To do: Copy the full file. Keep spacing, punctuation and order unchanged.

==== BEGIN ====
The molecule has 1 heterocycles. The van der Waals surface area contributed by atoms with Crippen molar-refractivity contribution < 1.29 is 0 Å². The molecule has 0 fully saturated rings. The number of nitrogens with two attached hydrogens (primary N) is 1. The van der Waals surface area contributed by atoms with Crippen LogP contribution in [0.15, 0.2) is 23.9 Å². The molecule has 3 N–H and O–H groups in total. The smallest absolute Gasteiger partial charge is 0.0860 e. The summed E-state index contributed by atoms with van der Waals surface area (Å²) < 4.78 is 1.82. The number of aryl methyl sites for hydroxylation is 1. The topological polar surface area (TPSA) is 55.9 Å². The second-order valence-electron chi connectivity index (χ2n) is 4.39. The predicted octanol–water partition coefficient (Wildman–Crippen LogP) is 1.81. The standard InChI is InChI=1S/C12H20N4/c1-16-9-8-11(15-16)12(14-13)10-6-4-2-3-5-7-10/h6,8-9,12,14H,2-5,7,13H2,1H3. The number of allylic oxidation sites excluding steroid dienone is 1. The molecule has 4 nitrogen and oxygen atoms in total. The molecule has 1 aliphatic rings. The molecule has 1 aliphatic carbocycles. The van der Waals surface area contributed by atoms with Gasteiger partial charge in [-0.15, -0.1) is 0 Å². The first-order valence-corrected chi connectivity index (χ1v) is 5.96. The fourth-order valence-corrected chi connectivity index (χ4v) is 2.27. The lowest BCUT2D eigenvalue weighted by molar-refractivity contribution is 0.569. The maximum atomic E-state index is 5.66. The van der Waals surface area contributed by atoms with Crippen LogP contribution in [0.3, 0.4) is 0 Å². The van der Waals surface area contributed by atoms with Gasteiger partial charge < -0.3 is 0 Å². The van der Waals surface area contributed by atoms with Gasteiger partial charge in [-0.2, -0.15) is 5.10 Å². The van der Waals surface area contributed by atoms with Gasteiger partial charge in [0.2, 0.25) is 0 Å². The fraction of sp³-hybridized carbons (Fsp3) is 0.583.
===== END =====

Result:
The molecule has 1 heterocycles. The van der Waals surface area contributed by atoms with Crippen molar-refractivity contribution < 1.29 is 0 Å². The molecule has 0 fully saturated rings. The number of nitrogens with two attached hydrogens (primary N) is 1. The van der Waals surface area contributed by atoms with Crippen LogP contribution in [0.15, 0.2) is 23.9 Å². The molecule has 3 N–H and O–H groups in total. The smallest absolute Gasteiger partial charge is 0.0860 e. The summed E-state index contributed by atoms with van der Waals surface area (Å²) < 4.78 is 1.82. The number of aryl methyl sites for hydroxylation is 1. The topological polar surface area (TPSA) is 55.9 Å². The second-order valence-electron chi connectivity index (χ2n) is 4.39. The predicted octanol–water partition coefficient (Wildman–Crippen LogP) is 1.81. The standard InChI is InChI=1S/C12H20N4/c1-16-9-8-11(15-16)12(14-13)10-6-4-2-3-5-7-10/h6,8-9,12,14H,2-5,7,13H2,1H3. The number of allylic oxidation sites excluding steroid dienone is 1. The molecule has 4 nitrogen and oxygen atoms in total. The molecule has 1 aliphatic rings. The molecule has 1 aliphatic carbocycles. The van der Waals surface area contributed by atoms with Gasteiger partial charge in [-0.15, -0.1) is 0 Å². The first-order valence-corrected chi connectivity index (χ1v) is 5.96. The fourth-order valence-corrected chi connectivity index (χ4v) is 2.27. The lowest BCUT2D eigenvalue weighted by molar-refractivity contribution is 0.569. The maximum atomic E-state index is 5.66. The van der Waals surface area contributed by atoms with Crippen LogP contribution in [0.3, 0.4) is 0 Å². The van der Waals surface area contributed by atoms with Gasteiger partial charge < -0.3 is 0 Å². The van der Waals surface area contributed by atoms with Gasteiger partial charge in [-0.2, -0.15) is 5.10 Å². The van der Waals surface area contributed by atoms with Gasteiger partial charge in [0.2, 0.25) is 0 Å². The fraction of sp³-hybridized carbons (Fsp3) is 0.583.